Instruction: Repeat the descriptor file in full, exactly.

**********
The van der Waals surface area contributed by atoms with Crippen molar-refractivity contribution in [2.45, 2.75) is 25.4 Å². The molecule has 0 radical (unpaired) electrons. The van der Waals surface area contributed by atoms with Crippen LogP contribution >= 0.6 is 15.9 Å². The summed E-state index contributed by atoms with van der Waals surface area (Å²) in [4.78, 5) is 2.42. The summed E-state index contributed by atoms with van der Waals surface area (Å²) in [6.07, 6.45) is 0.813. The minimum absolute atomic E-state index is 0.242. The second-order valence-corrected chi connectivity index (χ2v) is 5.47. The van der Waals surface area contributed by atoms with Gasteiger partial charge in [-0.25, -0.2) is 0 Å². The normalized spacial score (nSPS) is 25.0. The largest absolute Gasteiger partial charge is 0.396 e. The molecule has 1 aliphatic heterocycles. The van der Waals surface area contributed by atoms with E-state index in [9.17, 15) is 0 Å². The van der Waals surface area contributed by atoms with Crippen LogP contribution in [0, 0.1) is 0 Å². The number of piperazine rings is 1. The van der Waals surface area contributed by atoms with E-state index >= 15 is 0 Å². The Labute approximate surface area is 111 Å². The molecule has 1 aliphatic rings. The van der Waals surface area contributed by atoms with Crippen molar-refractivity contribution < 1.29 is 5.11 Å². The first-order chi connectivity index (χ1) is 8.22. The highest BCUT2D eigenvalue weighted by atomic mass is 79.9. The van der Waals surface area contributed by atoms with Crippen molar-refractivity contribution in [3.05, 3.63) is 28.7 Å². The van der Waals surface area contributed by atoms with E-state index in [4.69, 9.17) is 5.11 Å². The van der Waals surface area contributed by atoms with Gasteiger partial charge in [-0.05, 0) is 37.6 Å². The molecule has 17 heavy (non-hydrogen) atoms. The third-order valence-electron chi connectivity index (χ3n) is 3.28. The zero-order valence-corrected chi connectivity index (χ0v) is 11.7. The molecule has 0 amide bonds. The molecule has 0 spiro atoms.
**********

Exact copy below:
The van der Waals surface area contributed by atoms with Crippen molar-refractivity contribution in [2.45, 2.75) is 25.4 Å². The molecule has 0 radical (unpaired) electrons. The van der Waals surface area contributed by atoms with Crippen LogP contribution >= 0.6 is 15.9 Å². The summed E-state index contributed by atoms with van der Waals surface area (Å²) in [4.78, 5) is 2.42. The summed E-state index contributed by atoms with van der Waals surface area (Å²) in [6.07, 6.45) is 0.813. The minimum absolute atomic E-state index is 0.242. The second-order valence-corrected chi connectivity index (χ2v) is 5.47. The van der Waals surface area contributed by atoms with Gasteiger partial charge in [-0.25, -0.2) is 0 Å². The normalized spacial score (nSPS) is 25.0. The largest absolute Gasteiger partial charge is 0.396 e. The molecule has 1 aliphatic heterocycles. The van der Waals surface area contributed by atoms with E-state index in [9.17, 15) is 0 Å². The van der Waals surface area contributed by atoms with Crippen LogP contribution in [0, 0.1) is 0 Å². The number of piperazine rings is 1. The van der Waals surface area contributed by atoms with E-state index >= 15 is 0 Å². The Labute approximate surface area is 111 Å². The molecule has 1 aliphatic rings. The van der Waals surface area contributed by atoms with Crippen molar-refractivity contribution < 1.29 is 5.11 Å². The first-order chi connectivity index (χ1) is 8.22. The highest BCUT2D eigenvalue weighted by atomic mass is 79.9. The van der Waals surface area contributed by atoms with Crippen molar-refractivity contribution in [3.05, 3.63) is 28.7 Å². The van der Waals surface area contributed by atoms with E-state index in [4.69, 9.17) is 5.11 Å². The van der Waals surface area contributed by atoms with Gasteiger partial charge in [-0.05, 0) is 37.6 Å². The molecule has 17 heavy (non-hydrogen) atoms. The third-order valence-electron chi connectivity index (χ3n) is 3.28. The zero-order valence-corrected chi connectivity index (χ0v) is 11.7. The molecule has 0 amide bonds. The molecule has 0 spiro atoms.